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What is the California Consumer Privacy Act (CCPA)?
The California Consumer Privacy Act (CCPA) is a state law that aims to improve privacy rights and consumer protection for California citizens. The bill amending Part 4 of Division 3 of the California Civil Code was passed by the California State Legislature and signed into law by Governor Jerry Brown on June 28, 2018. The bill was introduced by Ed Chau, a member of the California State Assembly and State Senator Robert Hertzberg, and is officially known as AB-375.
The CCPA puts several duties on enterprises comparable to those imposed by the European Union's General Data Protection Regulation (GDPR) (EU). Nonetheless, a company that currently complies with the GDPR may be subject to extra CCPA duties. Consumers have a number of rights under the CCPA when it comes to their data. These rights include knowing what is being handled and how it is being processed—the right to have personal information deleted and opt-out of having personal information sold.
Consumers now have the legal right to sue if their privacy has been violated as a consequence of a data breach. It all boils down to care and planning when it comes to keeping customer details safe. Data is a valuable commodity, and the consequences of failing to keep it secure are greater than ever. To optimize protection, audit your data, examine the methods with which you manage it, and adapt your strategy accordingly. It is your job as a business to safeguard your customers' information.
Who Must Comply with the CCPA?
A company is only required to follow the CCPA if it −
Has annual gross revenues of more than $25,000,000
Handles the personal information of 50,000 or more individuals, households, or devices for commercial purposes alone or in combination
Derives 50% or more of its annual profits from selling customers' personal information.
While some organizations may be opposed to compliance, the consequences of non-compliance are not worth considering, especially because observation has demonstrated financial benefits.
What Rights Does CCPA Provide to its Consumers?
CCPA provides the following rights −
Businesses have a right to know what personal data they gather, use, share, or sell.
A right to have personal data erased.
The right to prevent the sale of personal information. Children under the age of 16 must give express approval for their data to be sold, and children under the age of 13 must have explicit consent from a parent or guardian.
An assurance that customers who utilize their CCPA rights will not be charged higher costs or get worse service levels than those who do not.
What Information is Protected Under the CCPA?
As part of CCPA compliance, businesses must secure customer data. A company must demonstrate that the information that customers consent to share with them is safe. When customers refuse or revoke their consent, they must likewise cease collecting and sharing personal data.
Protected data, according to the CCPA, includes −
Names, addresses, and phone numbers are all listed.
Passwords, email addresses, and IP addresses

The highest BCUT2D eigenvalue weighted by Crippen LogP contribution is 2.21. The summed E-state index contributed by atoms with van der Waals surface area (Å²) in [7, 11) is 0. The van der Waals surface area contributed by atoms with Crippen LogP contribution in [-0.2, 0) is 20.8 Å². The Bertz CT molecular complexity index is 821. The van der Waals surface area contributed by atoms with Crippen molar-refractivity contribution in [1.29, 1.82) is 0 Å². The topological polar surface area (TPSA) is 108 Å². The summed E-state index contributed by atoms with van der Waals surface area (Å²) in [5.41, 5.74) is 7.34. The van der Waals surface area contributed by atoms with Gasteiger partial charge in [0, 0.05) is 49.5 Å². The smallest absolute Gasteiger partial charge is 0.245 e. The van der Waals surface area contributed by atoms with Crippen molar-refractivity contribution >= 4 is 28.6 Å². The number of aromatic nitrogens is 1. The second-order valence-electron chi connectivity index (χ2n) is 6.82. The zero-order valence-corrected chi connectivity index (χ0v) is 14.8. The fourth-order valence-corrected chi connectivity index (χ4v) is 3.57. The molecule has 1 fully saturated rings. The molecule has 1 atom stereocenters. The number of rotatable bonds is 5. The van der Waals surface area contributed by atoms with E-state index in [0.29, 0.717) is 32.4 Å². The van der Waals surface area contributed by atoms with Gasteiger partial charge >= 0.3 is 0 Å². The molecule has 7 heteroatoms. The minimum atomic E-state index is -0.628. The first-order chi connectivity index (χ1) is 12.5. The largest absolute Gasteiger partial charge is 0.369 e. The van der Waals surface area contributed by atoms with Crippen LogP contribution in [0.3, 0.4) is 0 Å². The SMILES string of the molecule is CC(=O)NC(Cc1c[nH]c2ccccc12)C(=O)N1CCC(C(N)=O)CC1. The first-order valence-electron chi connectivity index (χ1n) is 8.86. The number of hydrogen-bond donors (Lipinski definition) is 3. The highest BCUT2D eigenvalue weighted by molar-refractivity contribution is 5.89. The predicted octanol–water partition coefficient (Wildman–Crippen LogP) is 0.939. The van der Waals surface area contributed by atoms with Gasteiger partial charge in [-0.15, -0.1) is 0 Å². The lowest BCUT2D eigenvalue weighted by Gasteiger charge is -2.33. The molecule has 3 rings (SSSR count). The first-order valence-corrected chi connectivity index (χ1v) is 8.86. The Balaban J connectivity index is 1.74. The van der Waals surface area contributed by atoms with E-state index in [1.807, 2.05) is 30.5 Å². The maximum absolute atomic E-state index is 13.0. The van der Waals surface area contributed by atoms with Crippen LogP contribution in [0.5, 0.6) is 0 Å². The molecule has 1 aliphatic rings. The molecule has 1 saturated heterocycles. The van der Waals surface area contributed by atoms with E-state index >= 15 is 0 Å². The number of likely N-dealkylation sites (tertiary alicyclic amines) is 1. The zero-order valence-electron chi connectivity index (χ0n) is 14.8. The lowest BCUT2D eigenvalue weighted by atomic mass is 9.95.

Age, wealth, education, and political connections are all factors to consider.
Social security numbers, driver's licenses
Names and numbers of accounts, browsing history, and geolocation data
Product and service information, as well as any personally identifiable information.
Exemptions in CCPA
Some categories of consumer information are excluded from the CCPA. The legislation, for example, exempts aggregate and de-identified consumer data that isn't linked to a specific customer or household. It also exempts certain sorts of information from other laws.
CCPA – Various Sanctions and Remedies
Companies, activists, groups, and others can exercise California residents' opt-out rights. Companies that are harmed by data theft or other data security breaches may be required to pay statutory penalties ranging from $100 to $750 per California citizen and incident, or actual losses, whichever is greater. Any other relief a court deems proper in civil class action lawsuits is subject to the California Attorney General's Office's option to prosecute the company rather than allow civil suits against it.
Each wilful violation is punishable by the punishment of up to $7,500. Each inadvertent violation is punishable by a fine of up to $2,500. Liability may also apply to firms perating in other countries that export goods into California. Enforcement is handled by the California Attorney General's office and the new CPPA. In very restricted cases, the CCPA also permits private litigation.
The legislation stipulates that a firm must first be notified of a violation before any official enforcement action may be taken. Businesses used to have a 30-day "right to cure" for infractions, but that will stop in 2023 under the CPRA. If a company fails to correct the infractions, it will almost certainly face sanctions. Large-scale data breaches and audience-wide data management violations might add up to a significant sum of money. A company with only 1,300 customers, for example, might face a punishment of roughly a million dollars if its data is stolen.
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